Bob Saget’s ‘filth’ is not appropriate for TD Bank Sports Center

Erica Rocco

Most of us know Bob Saget as that wonderful single father on “Full House,” who, by the end of every episode, would teach his girls some sweet little life lesson. Some may recognize him as the host of “America’s Funniest Home Videos,” where he would crack wholesome one-liners about the silly people on the show.

The Bob Saget visiting Quinnipiac on Oct. 2 is not that guy.

It takes only 30 seconds of listening to his stand-up to see the kind of person he is now: foul, raunchy and inconsiderate. I am not a prude of any sort and I do honestly enjoy a good dirty joke. But he really crosses some lines that no one wants to hear out loud.

It may be that seeing such a familiar face say such terrible things is disturbing, but regardless of his past, Saget should really reconsider what comes out of his mouth.

Two minutes through one of his stand-up routines, he has said the F-word 11 times. This foul language accompanies so-called “jokes” about male body parts and his sexual relations with women, slurring his words the whole time.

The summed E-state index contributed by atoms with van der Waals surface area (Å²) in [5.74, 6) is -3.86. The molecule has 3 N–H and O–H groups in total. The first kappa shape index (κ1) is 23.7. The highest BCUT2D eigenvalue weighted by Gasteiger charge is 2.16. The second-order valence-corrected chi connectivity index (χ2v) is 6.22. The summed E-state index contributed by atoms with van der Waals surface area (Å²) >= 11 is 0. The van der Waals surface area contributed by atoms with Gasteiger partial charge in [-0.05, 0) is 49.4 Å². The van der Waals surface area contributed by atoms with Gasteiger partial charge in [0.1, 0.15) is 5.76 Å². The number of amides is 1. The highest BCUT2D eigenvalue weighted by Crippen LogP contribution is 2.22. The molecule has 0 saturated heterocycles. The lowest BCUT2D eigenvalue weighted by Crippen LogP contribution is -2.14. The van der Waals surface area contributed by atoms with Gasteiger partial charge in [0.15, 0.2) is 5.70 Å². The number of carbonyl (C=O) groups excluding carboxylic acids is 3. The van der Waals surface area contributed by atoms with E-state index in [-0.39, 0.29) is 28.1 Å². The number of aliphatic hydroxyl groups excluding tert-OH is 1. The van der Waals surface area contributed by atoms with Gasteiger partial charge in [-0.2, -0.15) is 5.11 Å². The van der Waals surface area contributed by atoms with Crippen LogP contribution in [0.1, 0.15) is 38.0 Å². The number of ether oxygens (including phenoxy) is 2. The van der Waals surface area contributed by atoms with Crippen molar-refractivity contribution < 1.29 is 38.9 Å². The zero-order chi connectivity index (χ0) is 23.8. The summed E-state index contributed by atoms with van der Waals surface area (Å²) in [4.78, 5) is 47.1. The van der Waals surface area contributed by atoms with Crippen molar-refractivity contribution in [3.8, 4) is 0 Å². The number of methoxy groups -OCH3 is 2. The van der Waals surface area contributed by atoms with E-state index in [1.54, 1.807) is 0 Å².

The only thing I will give him credit for is apologizing to the audience for his behavior. He claims that he is so messed up after doing family shows for so long that this is his resulting persona. But an excuse like that can only get you so far.

This is not the kind of talk that should be echoing throughout our TD Bank Sports Center. There are plenty of comedians out there who are able to keep a somewhat-clean stand-up. In fact, those of you who were here last year, do you remember voting on who we’d like to see perform? Jeff Dunham the ventriloquist and Kathy Griffin were among the many who apparently lost to Saget.

I think many people voted for him because they knew his name and loved “Full House”—they had no idea of the kind of filth that seepa from his lips. I understand that the Student Programming Board wants to give us, the students, as many choices for our fall and spring shows as possible, but perhaps nominating a comedian that comes with warning labels is not the best idea.

So for those of you who get offended easily — and not so easily — think twice before stepping into The Bank on Oct. 2. And to those who have already bought your tickets, I hope you know what you got yourselves into.